THE HOLY EUCHARIST IS THE WHOLE CHRIST
by Rev. John A. Hardon, S.J.
The most fundamental question to ask about the Blessed Sacrament is, "Who
is the Holy Eucharist?" And the correct answer is: The Holy Eucharist is
There is more behind this answer than many Catholics realize. When the
Council of Trent in the sixteenth century defined the meaning of the
Eucharist, it declared that "the Body and Blood, together with the Soul and
Divinity of our Lord Jesus Christ, and therefore the whole Christ, is
truly, really and substantially contained in the sacrament of the Holy
Shortly after Trent, Pope St. Pius V authorized the publication of the
which built on the Council of Trent and explained its
teachings for the pastors of the Church.
Regarding the Real Presence, the pastors were told to explain that "in this
sacrament is contained not only the true Body of Christ-and that means
everything that goes to make up a true body, such as bones, nerves, and so
on-but also Christ whole and entire." Consequently the Eucharist contains
Jesus Christ in the fullness of his divinity and the completeness of his
Jesus is therefore in the Blessed Sacrament "whole and entire: the Soul,
the Body and Blood of Christ, with all their component parts. In heaven a
complete human nature is united to the divine nature in one. . . person. It
is a denial of the faith to suppose that in this sacrament there is
It is not speculation but cold revealed fact that the Holy Eucharist is the
Son of God who became the Son of Mary.
Whatever makes Christ, Christ, is in the Holy Eucharist; nothing less.
Consequently when we speak of , we mean that the whole
substance of bread and wine, its "breadness" and "wineness," is replaced by
the living and glorified Jesus Christ. What remains of what had been bread
and wine is only their external properties that can be perceived by the
senses. As the Greek Fathers of the Church say, the or being of
bread and wine is changed into the being or reality of Jesus Christ. On the
altar after the consecration there is no longer bread and wine but the same
Jesus who was crucified, died and rose from the grave; and who will come in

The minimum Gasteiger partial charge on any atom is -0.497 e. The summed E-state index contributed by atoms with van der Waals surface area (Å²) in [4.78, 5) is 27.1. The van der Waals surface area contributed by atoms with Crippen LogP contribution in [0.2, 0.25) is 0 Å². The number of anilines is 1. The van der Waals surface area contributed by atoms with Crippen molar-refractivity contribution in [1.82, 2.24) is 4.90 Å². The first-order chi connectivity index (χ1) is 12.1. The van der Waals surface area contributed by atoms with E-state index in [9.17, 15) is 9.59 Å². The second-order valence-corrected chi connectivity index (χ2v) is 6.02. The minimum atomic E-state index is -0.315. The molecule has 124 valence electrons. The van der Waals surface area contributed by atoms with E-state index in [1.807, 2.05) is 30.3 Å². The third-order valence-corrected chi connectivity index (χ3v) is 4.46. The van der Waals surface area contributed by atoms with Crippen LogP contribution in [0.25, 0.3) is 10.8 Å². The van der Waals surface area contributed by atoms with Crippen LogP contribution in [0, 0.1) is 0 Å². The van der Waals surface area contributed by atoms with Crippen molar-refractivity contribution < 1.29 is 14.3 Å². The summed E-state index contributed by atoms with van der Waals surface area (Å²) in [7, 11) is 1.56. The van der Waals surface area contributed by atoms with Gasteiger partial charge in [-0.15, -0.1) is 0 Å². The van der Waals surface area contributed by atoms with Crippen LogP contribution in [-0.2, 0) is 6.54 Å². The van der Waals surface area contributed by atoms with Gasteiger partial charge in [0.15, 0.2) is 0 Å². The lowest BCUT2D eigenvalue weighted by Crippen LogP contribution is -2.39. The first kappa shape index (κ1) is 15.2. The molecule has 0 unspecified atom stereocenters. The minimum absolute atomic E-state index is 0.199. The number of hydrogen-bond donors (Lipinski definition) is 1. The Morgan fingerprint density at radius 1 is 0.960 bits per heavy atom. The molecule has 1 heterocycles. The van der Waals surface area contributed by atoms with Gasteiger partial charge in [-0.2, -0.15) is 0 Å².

his glory on the last day to judge the living and the dead.
Is there any real difference between Jesus in heaven and Jesus in the
Eucharist? No, it is the same Jesus. The only difference is in us. We now
on earth cannot see or touch him with our senses. But that is not a
limitation in him; it is a limitation in us.
JESUS is really now on earth in the Eucharist.
Jesus IS really now on earth in the Eucharist.
Jesus is REALLY now on earth in the Eucharist.
Jesus is really NOW on earth in the Eucharist.
Jesus is really now ON earth in the Eucharist.
Jesus is really now on EARTH in the Eucharist.
Jesus is really now on earth IN THE EUCHARIST.
The foregoing six statements, repeated and separately emphasized, explain
why the Catholic Church has defended the reality of the Real Presence so
strenuously down the centuries.
What else could she do? She believes that our Lord's promise, "I will be
with you all days, even to the end of the world," is being literally
fulfilled in every tabernacle of the Catholic world. He is in our midst
with all that makes him man, including his pulsating Sacred Heart. And he
is here to continue his work of redemption by giving us the light and
strength we need to serve him with all our heart.
We speak correctly of believing in the Real Presence. But we should grow in
our understanding of what this implies.
The living, breathing Jesus Christ is in the Blessed Sacrament. This is the
reality. When we speak of presence, however, we are saying something more.
Two people may be really near each other physically, but not present to
each other spiritually. To be present to each one means to have another
person in mind by being mentally aware of their existence, and to have them
in one's heart by loving that other person.
What, then, is the most important implication of our belief that Jesus is
on earth in the Holy Eucharist? It is our duty to cultivate an awareness of
this fact and to act on the awareness with our love.
When we sing the at Benediction, we ask "that our faith may
supply for what our senses cannot perceive." What are we saying? We profess
to believe that Jesus is in the Eucharist with all the qualities of his
risen humanity, although our senses cannot perceive what we know, on faith,
The reality of the Eucharist is clear. It is Jesus of Nazareth who was born
of the Virgin Mary. But we must make ourselves mentally conscious of this
reality and voluntarily respond to what we believe.
Jesus is on earth in the Blessed Sacrament. Why? In order that we might
come to him now no less than his contemporaries did in first century
Palestine. If we thus approach him in loving faith, there is no limit to
the astounding things he will do. Why not? In the Eucharist he has the same
human lips that told the raging storm, "Be still" and commanded the dead
man, "Lazarus, come forth!"
There are no limitations to Christ's power, as God, which he exercises
through his humanity in the Eucharist. The only limitation is our own
weakness of faith or lack of confidence in his almighty love.
Taken from the November-December issue of "Soul Magazine."
The electronic form of this document is copyrighted.
Copyright (c) Trinity Communications 1994.
Provided courtesy of:
The Catholic Resource Network
PO Box 3610
Manassas, VA 22110
The Catholic Resource Network is a Catholic online information and
service system. To browse CRNET or join, set your modem to 8 data
bits, 1 stop bit and no parity, and call 1-703-791-4336.